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ideality of the art object and developing a critique of the traditional media. YetHaacke went beyond this avant-gardist allusion, renouncing the formalist artobject altogether in favor of a focus on art as contextually related process. Haackestaged a disappearing act, the artwork camouflaging itself against the museumsblizzard of neutrality. Whiteout.
Pontus-Hulten clearly missed the joke. In the catalog text he described Ice Stickin the following way: Technology, exemplified in the refrigeration unit, artifi-cially produces a natural phenomenon, cold; but instead of exploiting it for somepractical reason, such as the preservation of food, the artist has induced it to cre-ate an image of itself.7 In Pontus-Hultens critical rendering, Haackes piece issituated within a formalist tradition as read through Clement Greenberg; that is,as an extension of medium-specific self-referentiality. Technology here is set upas the next logical medium for art to explore following the achieved reduction-to-essence, and consequent artistic exhaustion, of the conventional media.Pontus-Hultens reading of Ice Stick is problematic. Totalizing technology in thiswayso that it can apparently produce a critical image of itselfis uncon-vincing. Diverse technologies cannot usefully be amalgamated under the categoryof technology-as-medium. Instead we should examine the way in which Ice Stickembodies a movement away from concerns with medium altogether. By thispoint ambitious art had already chewed over and spat out Greenbergian doxa.8
Ice Stick engages what surrounds it not simply by taking the impress of negativespace, as with Naumans A Cast of the Space under My Chair (19651968), but byactively crystallizing the institutional environment. Haacke literalized his rejection of formalist concerns by making the work disappear into its context.By cloaking the sculptural object in this way, Ice Stick could even be read asannouncing Haackes interrogation of the ideology of the white cube.9
Yet for Benjamin Buchloh, according Haackes work of this period any criticalpurchase is illegitimate. He divides Haackes practice in two: on one side, thematurei.e., politicalworks; and on the other, those earlier projects thatemphasized physiological, physical, and biological processes and that oftenused technology as a means to create or evoke them.10 Buchloh makes it unam-biguous that he does not endorse Haackes earlier work, dismissing it as posi-tivist scientism:11 The final departure of Haackes work from the limitations ofa systems-aesthetic approach really occurs in 1969 whenbeginning with hisPollshe transfers his interests from biological and physical systems to socialsystems that implicate the spectator in an immediate interaction.12 In thisschema, Haackes work with physical systemsfor example, Condensation Cube(19631965), Ice Stick (1966), Ice Table (1967), High Voltage Discharge Traveling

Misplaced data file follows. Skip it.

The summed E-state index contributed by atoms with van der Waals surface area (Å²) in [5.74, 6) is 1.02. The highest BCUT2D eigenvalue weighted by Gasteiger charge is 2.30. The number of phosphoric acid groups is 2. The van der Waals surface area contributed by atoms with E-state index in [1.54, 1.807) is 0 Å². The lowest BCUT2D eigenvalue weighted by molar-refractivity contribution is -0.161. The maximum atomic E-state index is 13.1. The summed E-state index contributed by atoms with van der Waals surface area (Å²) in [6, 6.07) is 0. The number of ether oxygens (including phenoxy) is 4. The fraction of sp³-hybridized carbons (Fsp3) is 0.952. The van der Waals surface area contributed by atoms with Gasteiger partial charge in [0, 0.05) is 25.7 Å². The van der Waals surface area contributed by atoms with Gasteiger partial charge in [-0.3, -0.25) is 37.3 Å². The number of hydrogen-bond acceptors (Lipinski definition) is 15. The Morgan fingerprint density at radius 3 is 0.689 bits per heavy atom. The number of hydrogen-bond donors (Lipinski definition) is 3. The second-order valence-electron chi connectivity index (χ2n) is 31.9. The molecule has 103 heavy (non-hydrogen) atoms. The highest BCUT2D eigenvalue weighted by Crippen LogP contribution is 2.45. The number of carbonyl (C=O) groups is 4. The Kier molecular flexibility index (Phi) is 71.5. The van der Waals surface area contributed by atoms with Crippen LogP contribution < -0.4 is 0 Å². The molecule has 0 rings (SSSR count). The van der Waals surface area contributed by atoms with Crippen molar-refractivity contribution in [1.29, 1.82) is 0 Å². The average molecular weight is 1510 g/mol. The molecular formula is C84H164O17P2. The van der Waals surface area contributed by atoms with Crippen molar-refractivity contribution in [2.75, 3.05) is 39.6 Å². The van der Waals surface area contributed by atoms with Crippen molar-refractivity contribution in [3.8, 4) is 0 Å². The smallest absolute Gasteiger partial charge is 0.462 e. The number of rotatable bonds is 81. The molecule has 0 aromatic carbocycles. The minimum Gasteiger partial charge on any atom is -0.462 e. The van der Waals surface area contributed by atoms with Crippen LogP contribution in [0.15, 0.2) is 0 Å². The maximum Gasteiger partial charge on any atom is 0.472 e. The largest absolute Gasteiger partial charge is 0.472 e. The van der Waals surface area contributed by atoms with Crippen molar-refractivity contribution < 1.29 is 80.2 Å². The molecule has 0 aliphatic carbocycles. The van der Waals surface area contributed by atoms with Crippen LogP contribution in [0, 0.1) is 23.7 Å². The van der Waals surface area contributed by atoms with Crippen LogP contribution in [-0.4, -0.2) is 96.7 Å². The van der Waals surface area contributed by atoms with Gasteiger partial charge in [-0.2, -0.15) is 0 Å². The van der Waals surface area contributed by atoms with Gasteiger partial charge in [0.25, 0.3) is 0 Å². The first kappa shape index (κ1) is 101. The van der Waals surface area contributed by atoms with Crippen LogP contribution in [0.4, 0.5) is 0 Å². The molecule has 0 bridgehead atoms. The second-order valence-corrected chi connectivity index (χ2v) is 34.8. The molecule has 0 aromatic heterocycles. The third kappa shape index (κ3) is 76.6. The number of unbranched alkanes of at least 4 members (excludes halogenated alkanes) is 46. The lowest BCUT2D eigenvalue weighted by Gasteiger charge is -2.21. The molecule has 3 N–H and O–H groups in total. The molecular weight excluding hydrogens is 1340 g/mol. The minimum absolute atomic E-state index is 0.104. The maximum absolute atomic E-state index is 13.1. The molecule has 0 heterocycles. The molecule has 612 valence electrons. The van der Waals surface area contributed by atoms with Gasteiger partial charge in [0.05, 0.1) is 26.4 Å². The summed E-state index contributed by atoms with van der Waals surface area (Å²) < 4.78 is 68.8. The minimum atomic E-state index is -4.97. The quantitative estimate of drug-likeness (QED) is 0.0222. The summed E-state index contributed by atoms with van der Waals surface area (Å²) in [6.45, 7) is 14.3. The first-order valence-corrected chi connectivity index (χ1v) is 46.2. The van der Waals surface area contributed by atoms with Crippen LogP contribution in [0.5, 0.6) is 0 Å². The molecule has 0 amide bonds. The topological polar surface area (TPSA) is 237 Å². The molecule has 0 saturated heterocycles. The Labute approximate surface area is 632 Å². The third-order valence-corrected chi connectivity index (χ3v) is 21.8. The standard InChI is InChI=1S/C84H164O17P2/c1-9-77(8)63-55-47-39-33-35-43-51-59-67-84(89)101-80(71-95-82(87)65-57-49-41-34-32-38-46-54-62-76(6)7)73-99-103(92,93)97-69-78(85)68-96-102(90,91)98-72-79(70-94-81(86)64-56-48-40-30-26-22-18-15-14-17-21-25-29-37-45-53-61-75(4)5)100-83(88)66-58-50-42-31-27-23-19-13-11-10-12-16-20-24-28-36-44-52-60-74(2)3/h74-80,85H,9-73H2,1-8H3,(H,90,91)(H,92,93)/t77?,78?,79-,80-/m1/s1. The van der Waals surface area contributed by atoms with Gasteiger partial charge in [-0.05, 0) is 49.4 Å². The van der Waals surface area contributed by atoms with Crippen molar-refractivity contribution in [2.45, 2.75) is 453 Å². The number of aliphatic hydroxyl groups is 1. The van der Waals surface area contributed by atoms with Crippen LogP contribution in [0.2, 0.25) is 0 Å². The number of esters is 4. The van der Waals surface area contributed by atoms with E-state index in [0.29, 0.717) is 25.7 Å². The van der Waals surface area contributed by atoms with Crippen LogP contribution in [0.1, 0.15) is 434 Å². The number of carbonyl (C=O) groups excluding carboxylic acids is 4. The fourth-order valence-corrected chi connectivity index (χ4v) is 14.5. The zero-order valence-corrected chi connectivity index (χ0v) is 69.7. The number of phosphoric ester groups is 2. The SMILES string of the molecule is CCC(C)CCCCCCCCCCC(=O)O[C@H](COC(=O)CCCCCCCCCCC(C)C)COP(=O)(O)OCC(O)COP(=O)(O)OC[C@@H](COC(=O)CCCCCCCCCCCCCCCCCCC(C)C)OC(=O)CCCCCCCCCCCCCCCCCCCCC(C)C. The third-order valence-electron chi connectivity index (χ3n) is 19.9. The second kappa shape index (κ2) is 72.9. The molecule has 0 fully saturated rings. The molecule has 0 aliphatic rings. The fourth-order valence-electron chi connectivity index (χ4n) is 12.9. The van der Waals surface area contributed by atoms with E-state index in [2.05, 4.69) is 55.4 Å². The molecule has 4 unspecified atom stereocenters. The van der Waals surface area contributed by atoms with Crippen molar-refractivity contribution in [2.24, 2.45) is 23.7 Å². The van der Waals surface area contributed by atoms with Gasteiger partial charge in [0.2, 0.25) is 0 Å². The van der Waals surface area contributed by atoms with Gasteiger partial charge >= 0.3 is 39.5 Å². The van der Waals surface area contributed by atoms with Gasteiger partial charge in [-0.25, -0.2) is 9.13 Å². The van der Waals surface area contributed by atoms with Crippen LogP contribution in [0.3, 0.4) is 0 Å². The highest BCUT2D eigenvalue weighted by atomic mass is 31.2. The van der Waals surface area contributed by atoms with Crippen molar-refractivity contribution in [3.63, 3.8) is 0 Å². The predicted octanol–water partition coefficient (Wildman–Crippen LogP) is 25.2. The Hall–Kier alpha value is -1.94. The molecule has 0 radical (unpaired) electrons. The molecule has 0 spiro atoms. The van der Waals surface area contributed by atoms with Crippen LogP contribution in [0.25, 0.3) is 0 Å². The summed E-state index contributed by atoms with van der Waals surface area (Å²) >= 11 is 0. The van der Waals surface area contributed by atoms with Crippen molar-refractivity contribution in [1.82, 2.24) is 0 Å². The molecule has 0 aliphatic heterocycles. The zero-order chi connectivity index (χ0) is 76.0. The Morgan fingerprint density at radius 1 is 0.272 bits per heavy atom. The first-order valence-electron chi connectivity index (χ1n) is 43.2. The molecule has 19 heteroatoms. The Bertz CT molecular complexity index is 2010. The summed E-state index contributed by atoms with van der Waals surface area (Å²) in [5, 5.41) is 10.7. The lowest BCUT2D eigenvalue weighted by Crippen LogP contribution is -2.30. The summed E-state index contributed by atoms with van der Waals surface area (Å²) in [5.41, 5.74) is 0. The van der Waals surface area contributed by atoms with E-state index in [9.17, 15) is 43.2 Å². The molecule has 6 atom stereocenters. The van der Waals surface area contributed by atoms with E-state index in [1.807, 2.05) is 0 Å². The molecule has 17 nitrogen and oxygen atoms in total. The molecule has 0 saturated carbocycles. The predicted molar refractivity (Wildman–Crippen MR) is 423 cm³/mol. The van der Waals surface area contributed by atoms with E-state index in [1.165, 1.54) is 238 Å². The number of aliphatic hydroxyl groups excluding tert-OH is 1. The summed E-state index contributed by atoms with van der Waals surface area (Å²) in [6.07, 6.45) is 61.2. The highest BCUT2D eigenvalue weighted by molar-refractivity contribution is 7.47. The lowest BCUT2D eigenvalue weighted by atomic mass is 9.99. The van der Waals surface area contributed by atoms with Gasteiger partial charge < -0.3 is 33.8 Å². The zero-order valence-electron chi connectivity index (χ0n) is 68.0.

Hans Haacke. Ice Stick,1966. 2008 Artists RightsSociety (ARS), New York/VG Bild-Kunst, Bonn.
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(1968)and biological systemsfor example, Grass Cube (1967), Live AirborneSystem, November 30, 1968 (1968), Grass Grows (1969)was definitively super-seded by a political turn toward social systems in 1969, which constituted theradical redefinition of his conceptual and aesthetic parameters.13
However, Haacke actually continued to explore physical and biological sys-tems in an important series of ecologically concerned worksfor example,Chickens Hatching (1969), Transplanted Moss Supported in an Artificial Climate(1970), Bowery Seeds (1970), Goat Feeding in Woods (1970), Directed Growth(19701972), Rhine Water Purification Plant (1972)that were executed concur-rently with the majority of his pollsfor example, Gallery Goers Birthplace andResidence Profile, Part I (1969), Visitors Profile (1970; Software, Jewish Museum),MoMA Poll (1970), Visitors Profile (1971; Directions 3: Eight Artists, MilwaukeeArt Center), Documenta Visitors Profile (1972; Documenta 5, Kassel), JohnWebers Gallery Visitors Profile 1 (1972).14 The problem with Buchlohs argu-ment runs deeper than its questionable chronology though. Rather, his insistenceon the artists departure . . . from the limitations of a systems-aesthetic pro-duces the requirement to specify a definitive break in Haackes practice.
In making explicit reference to a systems-aesthetic, Buchloh invokes the theoretical legacy of the artist, curator, and critic Jack Burnham.15 Burnham wasa friend of Haacke and, until Buchloh came to occupy this position, his most significant interpreter.16 Rejecting formalism, Burnham elaborated a theory of systems aesthetics heavily inflected by his reading of biologist Ludwig vonBertalanffys General Systems Theory (1968).17 Sharing a publisher with Bertalanffy,Burnham had picked up on systems theory as a key strand of his broad-rangingattempt to develop a position adequate to a then-emerging postformalist practiceof which Haackes work was exemplary.
Burnham did not formulate systems aesthetics solely by observing Haackespractice. Dan Flav...